The warm, moist locker room environment can potentially spread several infectious organisms, including varieties of Staph Aureus. Plastic sandals or other waterproof shower-shoes should be worn at all times to prevent contact with the floor. This can also help prevent the spread of fungal infections such as athlete’s foot.
It is thought that simple, immediate first aid of the initial wound could have prevented these outbreaks entirely. Any cut or break in the skin should be cleaned thoroughly with warm water and mild soap. An over-the-counter triple antibiotic ointment should then be applied, and the wound covered in sterile dressing. If exposure is expected, a diluted bleach bath may be helpful.
Most small scrapes and wounds will heal on their own, and do not require further treatment. The signs and symptoms of infections, such as swelling, redness, warmth, and pain, will begin within hours if present. The formation of reddish lines leading away from the wound can signal that the infection is spreading. If infection is suspected, seek professional medical attention immediately as treatment with antibiotics may be necessary.
Antibiotic resistant bacteria: how MRSA became the world’s first “super bug.”
The development of antibiotics remains one of Medical Science’s greatest achievements. These powerful medications kill disease causing bacteria, and are directly responsible for saving millions of lives each year. Illnesses and infections which were once lethal are now easily curable thanks to these medications. They are truly “wonder drugs,” occupying a place in history besides anesthetics, insulin, and immunizations to diseases like polio.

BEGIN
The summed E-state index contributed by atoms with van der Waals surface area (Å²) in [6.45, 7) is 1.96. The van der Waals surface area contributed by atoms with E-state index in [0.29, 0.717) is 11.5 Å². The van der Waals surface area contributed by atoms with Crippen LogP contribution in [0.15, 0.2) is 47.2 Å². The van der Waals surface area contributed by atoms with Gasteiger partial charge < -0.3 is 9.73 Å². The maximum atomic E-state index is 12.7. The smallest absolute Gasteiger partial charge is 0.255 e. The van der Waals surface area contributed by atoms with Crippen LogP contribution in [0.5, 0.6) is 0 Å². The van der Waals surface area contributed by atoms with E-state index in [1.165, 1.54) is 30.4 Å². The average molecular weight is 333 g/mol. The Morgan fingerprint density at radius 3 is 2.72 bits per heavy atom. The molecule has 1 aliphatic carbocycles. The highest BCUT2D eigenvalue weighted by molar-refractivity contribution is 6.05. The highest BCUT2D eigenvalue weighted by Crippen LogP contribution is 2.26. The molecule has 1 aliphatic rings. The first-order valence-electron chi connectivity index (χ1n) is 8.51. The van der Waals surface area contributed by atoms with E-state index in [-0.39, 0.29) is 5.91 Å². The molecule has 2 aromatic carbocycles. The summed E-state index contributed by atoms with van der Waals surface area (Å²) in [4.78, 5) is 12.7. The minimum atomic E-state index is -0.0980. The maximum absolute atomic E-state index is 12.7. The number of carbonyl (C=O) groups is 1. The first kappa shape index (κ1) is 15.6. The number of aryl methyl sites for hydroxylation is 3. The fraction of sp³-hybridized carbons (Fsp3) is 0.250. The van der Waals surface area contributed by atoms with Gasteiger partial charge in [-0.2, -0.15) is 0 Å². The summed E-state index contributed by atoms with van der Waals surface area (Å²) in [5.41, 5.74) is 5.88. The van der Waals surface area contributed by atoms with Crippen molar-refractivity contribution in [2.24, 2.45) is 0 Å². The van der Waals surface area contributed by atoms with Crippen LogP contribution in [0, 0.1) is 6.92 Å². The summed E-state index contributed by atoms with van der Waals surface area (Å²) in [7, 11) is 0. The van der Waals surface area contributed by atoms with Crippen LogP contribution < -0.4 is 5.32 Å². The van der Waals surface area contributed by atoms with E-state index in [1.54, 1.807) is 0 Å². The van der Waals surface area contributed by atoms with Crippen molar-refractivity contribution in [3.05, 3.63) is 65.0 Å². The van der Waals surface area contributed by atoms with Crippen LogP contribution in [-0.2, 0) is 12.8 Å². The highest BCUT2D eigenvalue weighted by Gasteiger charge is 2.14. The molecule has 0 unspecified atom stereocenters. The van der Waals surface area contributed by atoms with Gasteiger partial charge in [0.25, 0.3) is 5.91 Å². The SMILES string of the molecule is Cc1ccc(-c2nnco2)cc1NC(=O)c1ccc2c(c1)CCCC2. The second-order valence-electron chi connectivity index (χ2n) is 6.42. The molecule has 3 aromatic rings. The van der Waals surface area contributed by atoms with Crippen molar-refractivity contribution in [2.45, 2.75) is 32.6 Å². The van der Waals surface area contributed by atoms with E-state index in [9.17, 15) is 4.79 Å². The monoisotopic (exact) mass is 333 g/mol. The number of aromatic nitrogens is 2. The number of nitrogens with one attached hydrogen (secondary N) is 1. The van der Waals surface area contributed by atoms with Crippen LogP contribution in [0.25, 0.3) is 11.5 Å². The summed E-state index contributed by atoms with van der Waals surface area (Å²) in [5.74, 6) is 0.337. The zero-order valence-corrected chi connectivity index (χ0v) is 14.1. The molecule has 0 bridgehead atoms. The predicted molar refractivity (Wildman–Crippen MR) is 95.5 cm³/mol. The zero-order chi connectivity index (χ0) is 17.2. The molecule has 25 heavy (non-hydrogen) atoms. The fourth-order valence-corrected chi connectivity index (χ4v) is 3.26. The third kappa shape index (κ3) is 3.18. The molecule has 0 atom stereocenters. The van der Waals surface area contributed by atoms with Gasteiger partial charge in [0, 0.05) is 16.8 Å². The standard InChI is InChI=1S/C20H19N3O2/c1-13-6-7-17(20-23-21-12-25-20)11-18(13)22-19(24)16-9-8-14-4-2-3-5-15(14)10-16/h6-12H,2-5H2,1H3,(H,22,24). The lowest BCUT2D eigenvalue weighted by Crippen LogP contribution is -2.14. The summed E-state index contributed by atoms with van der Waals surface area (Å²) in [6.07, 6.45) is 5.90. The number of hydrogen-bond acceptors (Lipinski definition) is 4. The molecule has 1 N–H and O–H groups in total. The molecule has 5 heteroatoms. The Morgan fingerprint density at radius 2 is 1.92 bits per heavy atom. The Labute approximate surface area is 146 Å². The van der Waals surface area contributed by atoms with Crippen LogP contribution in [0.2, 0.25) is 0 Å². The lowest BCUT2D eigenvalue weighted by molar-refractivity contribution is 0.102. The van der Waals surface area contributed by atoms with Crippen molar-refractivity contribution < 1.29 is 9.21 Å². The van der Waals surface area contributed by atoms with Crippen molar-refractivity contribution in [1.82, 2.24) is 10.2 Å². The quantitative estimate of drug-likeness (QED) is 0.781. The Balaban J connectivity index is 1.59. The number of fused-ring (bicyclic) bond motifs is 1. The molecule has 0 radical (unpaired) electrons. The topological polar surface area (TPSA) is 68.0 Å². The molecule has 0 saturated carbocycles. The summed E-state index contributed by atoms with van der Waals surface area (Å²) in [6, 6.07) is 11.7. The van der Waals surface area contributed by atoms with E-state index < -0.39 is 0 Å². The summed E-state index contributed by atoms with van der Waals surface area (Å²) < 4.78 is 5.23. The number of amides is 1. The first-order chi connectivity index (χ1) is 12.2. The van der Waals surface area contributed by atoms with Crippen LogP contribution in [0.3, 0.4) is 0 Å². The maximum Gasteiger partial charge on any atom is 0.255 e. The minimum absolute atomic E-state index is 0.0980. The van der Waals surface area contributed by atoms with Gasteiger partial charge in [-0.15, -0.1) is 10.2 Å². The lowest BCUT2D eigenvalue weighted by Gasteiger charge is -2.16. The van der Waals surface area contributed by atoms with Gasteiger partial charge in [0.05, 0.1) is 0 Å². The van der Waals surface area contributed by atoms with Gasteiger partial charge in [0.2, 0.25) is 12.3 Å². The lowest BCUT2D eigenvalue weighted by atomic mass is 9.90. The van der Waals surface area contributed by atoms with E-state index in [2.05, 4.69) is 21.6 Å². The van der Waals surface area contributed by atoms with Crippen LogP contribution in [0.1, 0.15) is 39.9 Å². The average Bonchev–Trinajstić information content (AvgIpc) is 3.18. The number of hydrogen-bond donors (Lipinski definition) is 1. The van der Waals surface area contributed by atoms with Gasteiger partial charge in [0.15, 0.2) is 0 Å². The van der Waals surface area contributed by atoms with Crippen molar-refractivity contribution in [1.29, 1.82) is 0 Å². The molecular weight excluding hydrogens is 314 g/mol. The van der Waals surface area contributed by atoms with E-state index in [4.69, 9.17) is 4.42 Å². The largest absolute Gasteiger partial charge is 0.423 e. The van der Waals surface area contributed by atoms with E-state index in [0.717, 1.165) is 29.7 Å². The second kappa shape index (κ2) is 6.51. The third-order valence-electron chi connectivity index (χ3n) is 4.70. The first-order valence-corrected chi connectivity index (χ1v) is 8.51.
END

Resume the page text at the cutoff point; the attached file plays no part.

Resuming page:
Antibiotics for MRSA
These drugs are incredibly useful if not absolutely essential. Yet they aren’t a perfect solution to the problems of infectious disease, and must be used wisely. Bacteria are a type of micro-organism or “germ,” and although they’re tiny they are living creatures. They can develop a resistance or even immunity to pharmaceutical drugs over time, just like any other living thing. This includes antibiotics, the medications designed to destroy them.
Antibiotics will also do nothing for diseases or conditions caused by a virus, fungus, or parasite. They can destroy the beneficial bacteria which live in your gut, however. This negatively affects your health in several ways, including weakening your immune system. This is why it’s common for patients to “not feel right” until this bacterial population regenerates, which takes weeks.
There is also no single antibiotic which is effective against all bacteria, further complicating the issue. Yet the fact that bacteria can become resistant to these drugs remains their most critical weakness. The development of antibiotic-resistant bacteria is a cautionary tale about the incredible risks of using these powerful medications incorrectly.
Many people have heard the term “MRSA,” which is pronounced something like “Mur—Sah.” It’s an abbreviation for “Methicillin-Resistant Staphylococcus (Staph) Aureus,” the scientific name for a species of rod-shaped bacteria. The term Staphylococcus means “rod-shaped” in Latin. Aureus means “gold,” which refers to the yellow pigment these bacteria sometimes produce.